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WJM last won the day on October 9 2014

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  1. WJM

    reflek flame

    When you are cleaning out the burner pot you need to do this... Take out the catalyser cage. Take a small drill bit or a piece of wire. Reach down to the base of the pot and curl your fingers under the rim. You will find a row of small holes all round the rim - hidden from the eye. Poke each hole clear. You get a better burn when they are clear.
  2. Apologies, it is the SECOND aqueduct from the junction. The one over the Colne.
  3. That is the Slough Arm Aqueduct - the one nearest the junction.
  4. I came across this beauty today. On the bank of the Slough Arm, beside the point where the arm crosses the River Coln. The Coal Taxes were last collected in 1890 but the Slough Arm was opened in 1882. I am wondering, the Coln was regarded historically as a navigation. So it would have had a Coal Tax Post of it’s own. Would this have been a ‘new’ post for the canal? Or an old Coln post lifted up?
  5. Yes, I found it today. The Coln really was navigable. Though the air draft was tight.
  6. WJM

    Fuel Pump

    My Isuzu has an electric pump. The fault has been fixed - and has been for some months now. But since it developed I had stopped going out on the tidal Thames. On my last run up to Teddington it did it's frightening thing and I have not been out there since. But I have had months of reliable canal running now so I am getting ready to go back out. But I wanted to fully understand what I was dealing with in case anything flared again. I have now added an extra tideway safety check to my list. A full fuel tank provides safety cover for a failed fuel pump. It seems that on my boat, the fuel pump is only required when the tank level falls below the level of the pump.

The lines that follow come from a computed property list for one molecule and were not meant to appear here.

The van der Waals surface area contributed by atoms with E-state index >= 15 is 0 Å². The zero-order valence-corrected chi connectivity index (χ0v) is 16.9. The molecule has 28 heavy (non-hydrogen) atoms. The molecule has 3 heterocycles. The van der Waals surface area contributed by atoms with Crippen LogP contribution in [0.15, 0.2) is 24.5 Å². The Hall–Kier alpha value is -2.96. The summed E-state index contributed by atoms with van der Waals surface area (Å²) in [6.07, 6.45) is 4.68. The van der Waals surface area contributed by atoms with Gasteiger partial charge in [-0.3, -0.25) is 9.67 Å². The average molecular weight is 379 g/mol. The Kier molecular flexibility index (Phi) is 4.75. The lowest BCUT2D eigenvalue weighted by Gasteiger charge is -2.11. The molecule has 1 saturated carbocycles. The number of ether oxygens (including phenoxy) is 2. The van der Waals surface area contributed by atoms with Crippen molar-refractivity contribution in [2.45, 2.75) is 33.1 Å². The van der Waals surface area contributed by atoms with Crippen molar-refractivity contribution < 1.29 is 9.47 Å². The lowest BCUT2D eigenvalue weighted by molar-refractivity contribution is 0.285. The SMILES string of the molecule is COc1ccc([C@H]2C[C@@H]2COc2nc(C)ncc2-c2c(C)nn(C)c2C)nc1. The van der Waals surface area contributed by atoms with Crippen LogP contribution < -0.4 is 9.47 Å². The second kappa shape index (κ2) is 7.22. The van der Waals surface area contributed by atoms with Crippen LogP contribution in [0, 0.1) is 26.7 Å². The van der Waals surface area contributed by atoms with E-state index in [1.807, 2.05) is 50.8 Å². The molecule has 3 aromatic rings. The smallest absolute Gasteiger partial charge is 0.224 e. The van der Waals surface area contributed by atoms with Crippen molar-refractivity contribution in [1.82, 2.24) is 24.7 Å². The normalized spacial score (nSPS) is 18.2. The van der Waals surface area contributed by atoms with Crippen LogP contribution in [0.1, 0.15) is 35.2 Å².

7. WJM

    Fuel Pump

    It is a very standard narrowboat layout. The rear end of the hull is partitioned off to form a diesel tank, the engine is mounted conventionally beside it. The pump is a small and simple looking device mounted on the side of the engine just downstream of the fuel filter so it must be a lift pump. I had an intermittent problem where the engine would run very irregularly for brief periods and then recover and run normally. After much messing about with filters and other ideas which did nothing to solve the problem, I eventually replaced the pump and the problem disappeared. But it occurs to me now that the problem was identical to what is experienced when the ignition key has been accidentally knocked to off, the engine runs but struggles intermittently. The knocked key is easy to spot - all the instrument dials flop to zero so presumably all the electrics are unpowered - including the lift pump. I generally tend to travel with my diesel tank very full and I carry a set of full jerrycans too. Every time I had this problem of the engine starting to struggle one of the many things I did to recover was to fill the diesel tank back up to full. On reflection, I think the lift pump must have totally failed but as long as the tank was full the pump was not needed. Only when the level in the tank fell to a point about level with the pump did the problem occur. The engine ran at idle but could not accelerate. I am just trying to get my head around what actually happened. And this thread might help others - a temporary fix for a failed lift pump may be to keep the tank full?